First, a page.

Neutral Zone Struggles

Over the past few weeks I’ve mentioned throughout my tracking posts how the Flyers have problems in the neutral zone. Most of that focus has been at their inability to defend the blue line and the issues they were going to face after losing their best neutral zone defender at the trade deadline. While they continue to have trouble defending the blue line and with their gap control, their struggles are not just limited to the defense. We’ll take a look at the collective miscues that the Flyers have as they try to defend throughout the neutral zone.

The idea for this article came about after the game against Vancouver on Tuesday night. All game long, the Canucks appeared to be focused on making a stretch pass to try and beat the Flyers forwards and defense through the neutral zone. It happened numerous times throughout the game and the Flyers struggled to defend against it all night.

Trouble With Stretch Pass

The Flyers send one forward into the offensive zone to pressure the puck carrier. The first real trouble occurs between the wingers in the neutral zone. They hang back and shadow opposing forwards that are attempting to give their defender a viable option to start the transition. However, they seem to stay in their own lanes during this entire process. There is never any shifting that occurs to try and close the gap at center ice between them. Their inability to close the gap between them gives their opposition an easy outlet to start the counterattack. I’m not sure if this is strictly a systems issue, lack of communication, or a collective effort of mental lapses. I’m inclined to believe it might be a bit of everything. It’s happening far more frequently and is becoming increasingly frustrating to watch.

Transition Trouble 1 Transition Trouble 2 Transition Trouble 3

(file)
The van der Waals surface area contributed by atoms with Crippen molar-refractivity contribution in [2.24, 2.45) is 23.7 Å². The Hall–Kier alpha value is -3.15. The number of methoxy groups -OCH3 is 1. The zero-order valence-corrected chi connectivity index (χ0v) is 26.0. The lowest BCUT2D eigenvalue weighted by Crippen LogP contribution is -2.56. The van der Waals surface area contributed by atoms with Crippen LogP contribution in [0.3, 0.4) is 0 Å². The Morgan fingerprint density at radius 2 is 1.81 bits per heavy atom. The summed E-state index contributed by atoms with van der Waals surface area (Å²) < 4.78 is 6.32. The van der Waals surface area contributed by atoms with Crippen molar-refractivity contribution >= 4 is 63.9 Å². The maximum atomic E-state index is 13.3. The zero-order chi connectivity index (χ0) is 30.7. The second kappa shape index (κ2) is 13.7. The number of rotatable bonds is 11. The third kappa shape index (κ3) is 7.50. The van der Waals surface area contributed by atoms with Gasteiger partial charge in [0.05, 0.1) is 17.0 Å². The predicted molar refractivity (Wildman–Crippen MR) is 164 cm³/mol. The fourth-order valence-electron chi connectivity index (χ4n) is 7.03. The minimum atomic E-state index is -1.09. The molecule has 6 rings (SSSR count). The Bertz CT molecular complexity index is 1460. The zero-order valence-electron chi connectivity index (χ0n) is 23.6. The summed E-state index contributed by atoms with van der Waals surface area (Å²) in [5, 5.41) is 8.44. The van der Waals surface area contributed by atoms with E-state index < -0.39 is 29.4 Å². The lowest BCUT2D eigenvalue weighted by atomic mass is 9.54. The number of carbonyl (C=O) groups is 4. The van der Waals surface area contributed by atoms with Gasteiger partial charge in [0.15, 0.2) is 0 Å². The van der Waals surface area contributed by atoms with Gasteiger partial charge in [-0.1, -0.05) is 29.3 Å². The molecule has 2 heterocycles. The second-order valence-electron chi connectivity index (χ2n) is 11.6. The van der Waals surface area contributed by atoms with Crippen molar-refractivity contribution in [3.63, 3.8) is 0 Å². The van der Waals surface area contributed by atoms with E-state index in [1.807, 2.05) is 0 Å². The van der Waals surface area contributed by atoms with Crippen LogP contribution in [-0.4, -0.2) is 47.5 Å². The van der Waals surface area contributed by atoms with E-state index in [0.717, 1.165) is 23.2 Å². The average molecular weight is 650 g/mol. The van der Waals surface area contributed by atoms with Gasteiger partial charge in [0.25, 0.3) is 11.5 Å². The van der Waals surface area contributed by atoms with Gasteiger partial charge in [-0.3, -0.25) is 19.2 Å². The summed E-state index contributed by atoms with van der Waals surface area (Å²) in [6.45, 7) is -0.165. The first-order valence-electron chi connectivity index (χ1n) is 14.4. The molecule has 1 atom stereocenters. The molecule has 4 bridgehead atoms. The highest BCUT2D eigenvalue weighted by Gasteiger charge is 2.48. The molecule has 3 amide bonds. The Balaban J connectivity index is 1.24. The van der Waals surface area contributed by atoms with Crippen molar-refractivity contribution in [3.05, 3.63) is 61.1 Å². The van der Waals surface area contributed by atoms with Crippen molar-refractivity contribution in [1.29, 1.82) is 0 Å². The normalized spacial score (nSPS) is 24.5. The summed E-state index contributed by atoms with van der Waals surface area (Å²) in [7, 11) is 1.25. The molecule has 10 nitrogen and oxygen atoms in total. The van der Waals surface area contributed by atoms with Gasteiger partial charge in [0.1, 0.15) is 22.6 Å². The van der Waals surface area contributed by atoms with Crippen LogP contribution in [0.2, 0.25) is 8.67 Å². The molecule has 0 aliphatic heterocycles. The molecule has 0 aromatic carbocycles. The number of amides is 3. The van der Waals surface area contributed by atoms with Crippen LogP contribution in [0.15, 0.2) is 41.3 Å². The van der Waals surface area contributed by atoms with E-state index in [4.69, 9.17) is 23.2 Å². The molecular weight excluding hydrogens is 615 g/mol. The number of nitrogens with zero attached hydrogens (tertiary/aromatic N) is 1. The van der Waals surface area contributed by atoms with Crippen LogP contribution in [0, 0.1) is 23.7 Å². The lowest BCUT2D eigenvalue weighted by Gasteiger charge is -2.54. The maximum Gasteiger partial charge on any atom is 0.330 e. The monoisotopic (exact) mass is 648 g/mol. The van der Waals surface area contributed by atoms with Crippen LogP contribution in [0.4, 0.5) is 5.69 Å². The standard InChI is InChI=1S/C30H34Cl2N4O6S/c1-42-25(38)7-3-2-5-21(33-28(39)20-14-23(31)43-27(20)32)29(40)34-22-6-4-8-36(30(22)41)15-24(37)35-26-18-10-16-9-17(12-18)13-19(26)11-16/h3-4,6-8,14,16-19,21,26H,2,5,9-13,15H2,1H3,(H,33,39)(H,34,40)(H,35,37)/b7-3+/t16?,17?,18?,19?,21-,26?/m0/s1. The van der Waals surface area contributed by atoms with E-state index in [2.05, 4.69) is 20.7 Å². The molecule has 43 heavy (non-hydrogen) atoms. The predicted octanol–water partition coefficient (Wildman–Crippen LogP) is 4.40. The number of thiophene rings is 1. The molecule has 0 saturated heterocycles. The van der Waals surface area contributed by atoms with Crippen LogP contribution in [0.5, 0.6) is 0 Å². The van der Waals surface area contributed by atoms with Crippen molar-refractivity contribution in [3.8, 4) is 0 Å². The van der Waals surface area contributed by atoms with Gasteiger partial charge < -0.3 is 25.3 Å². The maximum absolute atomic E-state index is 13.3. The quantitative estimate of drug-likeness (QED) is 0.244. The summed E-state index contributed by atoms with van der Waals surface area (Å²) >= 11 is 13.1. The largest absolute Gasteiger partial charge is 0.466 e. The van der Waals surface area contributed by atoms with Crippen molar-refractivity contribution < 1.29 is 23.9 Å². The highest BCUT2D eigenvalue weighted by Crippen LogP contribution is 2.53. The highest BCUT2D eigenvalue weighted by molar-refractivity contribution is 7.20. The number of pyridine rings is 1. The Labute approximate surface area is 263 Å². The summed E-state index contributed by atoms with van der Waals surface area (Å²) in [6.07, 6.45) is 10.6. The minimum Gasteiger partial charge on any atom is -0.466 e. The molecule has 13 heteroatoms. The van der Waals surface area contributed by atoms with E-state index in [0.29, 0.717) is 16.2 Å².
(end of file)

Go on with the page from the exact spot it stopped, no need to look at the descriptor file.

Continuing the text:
The defense isn’t doing much to help the situation either. After Coburn’s departure the Flyers were only left with two defensemen, Streit and Del Zotto, who have done a respectable job of breaking up opponents’ entry attempts. Their ability to step up at the blue line and close the gap have helped lead to success in that area of the game. Unfortunately, this is a talent that most of the defense lacks.

Gap Control Issues 2 (img)

The image above is kind of an extreme example of their gap control issues. Couturier (not pictured) was pressuring the defense in the offensive zone. The wingers started to go off on a line change. Once the new forwards stepped onto the ice the Canucks defender made and outlet pass to start the transition. We have two players below the blue line as an opposing player is attacking their zone. MacDonald is hanging out at the blue line waiting for the player to make a move. You’d think at some point someone would make an attempt to step up and pressure the puck carrier and attempt to force their hand to make a play. That never happens and Gap Control Issues 5 (img)MacDonald actually ends up dropping back and allowing the puck carrier to enter the zone unopposed with possession. Look, I know it’s asking a lot of the defense to break up a majority of entry attempts that come their way. It’s difficult and requires good timing, decision making, and maybe a little bit of luck on the defender’s end. With that being said, they can still be successful even if they aren’t breaking up entries at every turn. Challenging forwards and forcing them to dump the puck in would have a more positive impact than just letting them walk into the zone unopposed. They are far too passive at the blue line and it’s been a problem all season long.

This isn’t an easy problem to fix. It’s something they’ve had trouble with all season long and unless there is an unlikely roster overhaul by next season we’ll have to see more of the same next year. On the bright side, there’s only nine more games left!

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